Glasgow

Greg Cann – Final Blog

Greg Cann – Final Ambassador’s Blog

YYYEEEEEEAAAAAAHHHHHH BAAAABBBBYYYYYYY! Mens 10K, thats what I’m talking about….

I had great plans for the week’s run up. After the exertions of last weekend’s Race to the Tower, 52 miles and thousands of feet elevation, I was planning some rest, a couple of loose runs and lazy day ahead of the Sunday….BUT, crappy times at work, feeling low and lethargic, and then a day of reffing at the Homeless Rugby International meant only ONE run and on my feet most of 48 hours before the run (and a rock gig and a couple of beers – but that was self-inflicted!)

So Saturday evening was spent resting up, eating and packing small bag – couple of gels to choose, chew bloks and drinks…pack the red ‘intraINing’ shirt and some socks – we are good to go. Scotrail did the business Sunday morning and I arrived at Riverside with plenty time to warm up.

Love the Mens 10K as you always meet a similar group of people – first surprise of day; received a text from an old friend I’d first met 20 plus years ago when in America. He had seen my Ambassador blogs and was running as well – could we meet? HELL YEAH – nice start to the day. He had recently run the London Marathon and was, like me, using running as a way of personal fitness as well as raising awareness of a good cause – in this case for MS. Nice work Grant! We met up again after and will do our best to stay in touch more!!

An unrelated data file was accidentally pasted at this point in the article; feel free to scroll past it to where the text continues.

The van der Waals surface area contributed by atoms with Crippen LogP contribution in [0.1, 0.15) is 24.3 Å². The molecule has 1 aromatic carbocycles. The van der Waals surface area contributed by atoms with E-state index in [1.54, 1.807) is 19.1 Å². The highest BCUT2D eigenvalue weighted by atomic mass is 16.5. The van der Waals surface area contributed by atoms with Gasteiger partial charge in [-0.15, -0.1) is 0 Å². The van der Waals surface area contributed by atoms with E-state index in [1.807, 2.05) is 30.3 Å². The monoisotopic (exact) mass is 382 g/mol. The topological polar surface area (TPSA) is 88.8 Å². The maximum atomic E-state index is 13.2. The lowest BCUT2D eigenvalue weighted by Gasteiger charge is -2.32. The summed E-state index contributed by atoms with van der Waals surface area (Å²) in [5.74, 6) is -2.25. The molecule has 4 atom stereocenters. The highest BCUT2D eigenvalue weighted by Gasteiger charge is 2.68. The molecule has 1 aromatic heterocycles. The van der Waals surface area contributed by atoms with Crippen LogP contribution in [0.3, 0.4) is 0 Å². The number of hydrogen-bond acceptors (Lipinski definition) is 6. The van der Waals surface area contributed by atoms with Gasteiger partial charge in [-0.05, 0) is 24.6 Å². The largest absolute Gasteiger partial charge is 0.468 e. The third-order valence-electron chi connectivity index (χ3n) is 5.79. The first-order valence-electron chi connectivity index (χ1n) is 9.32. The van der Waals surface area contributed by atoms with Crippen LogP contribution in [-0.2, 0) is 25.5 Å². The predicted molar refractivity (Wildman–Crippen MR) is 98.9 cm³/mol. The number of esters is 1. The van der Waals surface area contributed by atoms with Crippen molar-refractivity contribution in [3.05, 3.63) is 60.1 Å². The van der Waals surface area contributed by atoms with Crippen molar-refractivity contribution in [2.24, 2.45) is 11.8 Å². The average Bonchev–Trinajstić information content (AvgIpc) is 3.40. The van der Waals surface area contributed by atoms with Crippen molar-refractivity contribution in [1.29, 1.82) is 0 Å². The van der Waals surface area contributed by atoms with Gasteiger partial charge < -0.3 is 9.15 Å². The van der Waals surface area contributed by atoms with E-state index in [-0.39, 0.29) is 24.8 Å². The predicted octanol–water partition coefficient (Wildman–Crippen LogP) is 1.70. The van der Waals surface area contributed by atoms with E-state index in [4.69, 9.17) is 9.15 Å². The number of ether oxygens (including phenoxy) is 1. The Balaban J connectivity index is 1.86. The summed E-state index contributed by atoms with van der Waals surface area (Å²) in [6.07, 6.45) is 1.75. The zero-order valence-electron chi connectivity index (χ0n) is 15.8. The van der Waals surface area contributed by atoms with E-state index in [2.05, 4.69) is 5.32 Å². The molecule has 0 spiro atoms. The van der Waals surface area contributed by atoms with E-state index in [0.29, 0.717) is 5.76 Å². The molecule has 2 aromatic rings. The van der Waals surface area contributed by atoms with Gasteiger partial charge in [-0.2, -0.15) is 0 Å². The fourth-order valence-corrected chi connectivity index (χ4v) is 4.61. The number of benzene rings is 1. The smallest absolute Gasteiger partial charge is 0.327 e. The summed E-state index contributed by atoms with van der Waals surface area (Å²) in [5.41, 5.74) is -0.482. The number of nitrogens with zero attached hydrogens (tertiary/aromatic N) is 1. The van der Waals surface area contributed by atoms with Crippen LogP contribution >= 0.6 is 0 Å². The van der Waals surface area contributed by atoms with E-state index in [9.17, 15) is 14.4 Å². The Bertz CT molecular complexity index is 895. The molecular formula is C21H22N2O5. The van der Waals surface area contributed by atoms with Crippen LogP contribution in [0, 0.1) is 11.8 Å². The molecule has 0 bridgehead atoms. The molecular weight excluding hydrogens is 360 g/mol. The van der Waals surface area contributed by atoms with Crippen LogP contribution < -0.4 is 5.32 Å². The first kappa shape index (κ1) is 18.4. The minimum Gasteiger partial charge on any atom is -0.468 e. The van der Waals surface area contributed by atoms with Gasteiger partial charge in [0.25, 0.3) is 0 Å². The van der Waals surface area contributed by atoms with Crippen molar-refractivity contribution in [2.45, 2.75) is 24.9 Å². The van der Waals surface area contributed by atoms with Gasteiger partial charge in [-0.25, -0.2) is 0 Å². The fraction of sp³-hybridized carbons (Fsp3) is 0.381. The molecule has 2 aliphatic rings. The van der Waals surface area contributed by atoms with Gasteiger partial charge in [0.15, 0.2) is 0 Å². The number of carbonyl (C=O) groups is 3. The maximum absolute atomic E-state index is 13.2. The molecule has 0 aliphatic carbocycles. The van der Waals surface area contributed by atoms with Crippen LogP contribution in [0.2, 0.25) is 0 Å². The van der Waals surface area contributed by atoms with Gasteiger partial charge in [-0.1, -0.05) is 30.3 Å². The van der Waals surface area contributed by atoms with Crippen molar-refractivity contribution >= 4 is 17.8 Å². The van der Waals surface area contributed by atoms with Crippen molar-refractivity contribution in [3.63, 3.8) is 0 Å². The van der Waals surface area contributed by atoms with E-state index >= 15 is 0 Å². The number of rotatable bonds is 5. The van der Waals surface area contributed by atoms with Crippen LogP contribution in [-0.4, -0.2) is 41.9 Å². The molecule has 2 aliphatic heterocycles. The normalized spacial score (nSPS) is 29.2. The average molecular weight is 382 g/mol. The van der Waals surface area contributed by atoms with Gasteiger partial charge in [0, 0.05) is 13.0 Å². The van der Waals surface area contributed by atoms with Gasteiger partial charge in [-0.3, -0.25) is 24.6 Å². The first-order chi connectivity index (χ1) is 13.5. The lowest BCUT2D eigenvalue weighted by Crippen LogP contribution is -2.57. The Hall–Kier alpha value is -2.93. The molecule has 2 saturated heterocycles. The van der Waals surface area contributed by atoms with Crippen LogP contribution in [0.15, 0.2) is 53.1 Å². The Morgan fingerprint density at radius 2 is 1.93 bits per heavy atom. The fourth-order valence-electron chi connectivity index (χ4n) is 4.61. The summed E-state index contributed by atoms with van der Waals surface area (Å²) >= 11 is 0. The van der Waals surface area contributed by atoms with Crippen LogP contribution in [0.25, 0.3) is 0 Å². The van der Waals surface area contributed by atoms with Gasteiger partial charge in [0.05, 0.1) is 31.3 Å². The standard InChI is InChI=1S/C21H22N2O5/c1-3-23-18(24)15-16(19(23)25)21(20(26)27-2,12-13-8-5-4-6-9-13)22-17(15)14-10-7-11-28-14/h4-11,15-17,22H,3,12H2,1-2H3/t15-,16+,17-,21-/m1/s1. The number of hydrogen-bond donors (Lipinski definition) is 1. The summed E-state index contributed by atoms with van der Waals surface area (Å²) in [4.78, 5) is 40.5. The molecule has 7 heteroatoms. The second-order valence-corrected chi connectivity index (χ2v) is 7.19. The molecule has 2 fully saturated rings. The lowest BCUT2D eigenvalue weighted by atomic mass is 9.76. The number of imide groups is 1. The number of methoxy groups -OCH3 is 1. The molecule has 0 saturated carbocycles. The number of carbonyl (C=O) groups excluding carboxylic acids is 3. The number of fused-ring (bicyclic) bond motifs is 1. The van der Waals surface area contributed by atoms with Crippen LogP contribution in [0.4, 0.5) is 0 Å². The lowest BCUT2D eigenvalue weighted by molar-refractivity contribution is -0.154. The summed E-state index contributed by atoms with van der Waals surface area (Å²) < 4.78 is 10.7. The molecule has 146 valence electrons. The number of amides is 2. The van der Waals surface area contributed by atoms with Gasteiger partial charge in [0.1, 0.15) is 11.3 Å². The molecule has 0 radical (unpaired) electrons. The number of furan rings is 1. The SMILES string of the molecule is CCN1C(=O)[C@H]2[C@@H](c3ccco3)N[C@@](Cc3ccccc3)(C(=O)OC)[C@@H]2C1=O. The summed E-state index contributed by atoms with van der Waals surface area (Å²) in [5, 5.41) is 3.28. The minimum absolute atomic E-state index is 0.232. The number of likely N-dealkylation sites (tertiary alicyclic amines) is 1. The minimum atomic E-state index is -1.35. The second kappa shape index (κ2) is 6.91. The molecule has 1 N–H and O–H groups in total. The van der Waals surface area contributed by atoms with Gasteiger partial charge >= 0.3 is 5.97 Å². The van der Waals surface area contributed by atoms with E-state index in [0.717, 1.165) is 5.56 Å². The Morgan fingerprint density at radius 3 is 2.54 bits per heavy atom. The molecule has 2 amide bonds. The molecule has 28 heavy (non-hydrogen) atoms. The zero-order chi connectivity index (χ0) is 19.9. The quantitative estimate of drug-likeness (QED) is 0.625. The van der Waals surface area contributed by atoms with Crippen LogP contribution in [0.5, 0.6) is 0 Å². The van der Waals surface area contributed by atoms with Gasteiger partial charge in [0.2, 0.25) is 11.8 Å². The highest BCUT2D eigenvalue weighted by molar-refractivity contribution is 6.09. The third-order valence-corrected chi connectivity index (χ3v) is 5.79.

So, into the pen and ready to go…apprehensive and excited, as well as surprisingly emotional. Mentioned in my last blog, this year is the 15th Anniversary of my Dad’s death, and with kids myself, running a Men’s race on Father’s Day, seeing all the children with signs for their Dads, I have to admit I did tear up a couple of times while running…BUT great work to every dad that ran, and their kids that supported!

Fantastic route, with plenty of support – packed the music in after 5k and enjoyed the atmosphere. Even sort of enjoyed the rain around Glasgow Green – helped me take mind off the hidden hills that kept appearing!!!  Felt pretty good for at least 7k – second surprise of day, was overtaken by the legend that is Scott Meenagh. Some of you may know of him, but he was a promising young rugby player who joined the Army, but while serving lost both his legs – he now competes in Paralympic disciplines and is SERIOUSLY fit. Was great to chat (briefly) to him as he almost flew across the bridges and away! Apparently his first Mens 10K…45mins?! How can you not be motivated by someone like Scott – so inspirational!